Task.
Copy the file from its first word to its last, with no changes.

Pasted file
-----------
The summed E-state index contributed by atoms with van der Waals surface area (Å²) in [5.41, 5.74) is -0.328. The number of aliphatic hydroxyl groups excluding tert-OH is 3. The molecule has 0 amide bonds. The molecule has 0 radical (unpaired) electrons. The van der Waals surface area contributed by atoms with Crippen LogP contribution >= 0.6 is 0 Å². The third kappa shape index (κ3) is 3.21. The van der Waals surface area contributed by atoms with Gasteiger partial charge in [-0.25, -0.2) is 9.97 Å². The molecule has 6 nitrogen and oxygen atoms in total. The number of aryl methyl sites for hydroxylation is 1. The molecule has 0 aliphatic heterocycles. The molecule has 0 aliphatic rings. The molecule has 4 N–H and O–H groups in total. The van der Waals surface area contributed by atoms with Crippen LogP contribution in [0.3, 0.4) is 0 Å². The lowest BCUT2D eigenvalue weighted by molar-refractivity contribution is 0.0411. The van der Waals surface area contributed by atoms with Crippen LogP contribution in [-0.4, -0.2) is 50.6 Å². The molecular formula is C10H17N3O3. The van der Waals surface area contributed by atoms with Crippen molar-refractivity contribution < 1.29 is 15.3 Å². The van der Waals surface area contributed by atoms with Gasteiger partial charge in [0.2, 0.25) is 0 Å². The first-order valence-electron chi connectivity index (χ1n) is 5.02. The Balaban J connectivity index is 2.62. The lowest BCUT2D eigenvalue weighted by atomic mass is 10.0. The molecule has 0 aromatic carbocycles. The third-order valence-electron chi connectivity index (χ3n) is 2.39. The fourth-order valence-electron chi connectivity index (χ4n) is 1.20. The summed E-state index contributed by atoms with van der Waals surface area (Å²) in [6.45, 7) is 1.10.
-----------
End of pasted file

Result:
The summed E-state index contributed by atoms with van der Waals surface area (Å²) in [5.41, 5.74) is -0.328. The number of aliphatic hydroxyl groups excluding tert-OH is 3. The molecule has 0 amide bonds. The molecule has 0 radical (unpaired) electrons. The van der Waals surface area contributed by atoms with Crippen LogP contribution >= 0.6 is 0 Å². The third kappa shape index (κ3) is 3.21. The van der Waals surface area contributed by atoms with Gasteiger partial charge in [-0.25, -0.2) is 9.97 Å². The molecule has 6 nitrogen and oxygen atoms in total. The number of aryl methyl sites for hydroxylation is 1. The molecule has 0 aliphatic heterocycles. The molecule has 0 aliphatic rings. The molecule has 4 N–H and O–H groups in total. The van der Waals surface area contributed by atoms with Crippen LogP contribution in [0.3, 0.4) is 0 Å². The lowest BCUT2D eigenvalue weighted by molar-refractivity contribution is 0.0411. The van der Waals surface area contributed by atoms with Crippen LogP contribution in [-0.4, -0.2) is 50.6 Å². The molecular formula is C10H17N3O3. The van der Waals surface area contributed by atoms with Crippen molar-refractivity contribution < 1.29 is 15.3 Å². The van der Waals surface area contributed by atoms with Gasteiger partial charge in [0.2, 0.25) is 0 Å². The first-order valence-electron chi connectivity index (χ1n) is 5.02. The Balaban J connectivity index is 2.62. The lowest BCUT2D eigenvalue weighted by atomic mass is 10.0. The molecule has 0 aromatic carbocycles. The third-order valence-electron chi connectivity index (χ3n) is 2.39. The fourth-order valence-electron chi connectivity index (χ4n) is 1.20. The summed E-state index contributed by atoms with van der Waals surface area (Å²) in [6.45, 7) is 1.10.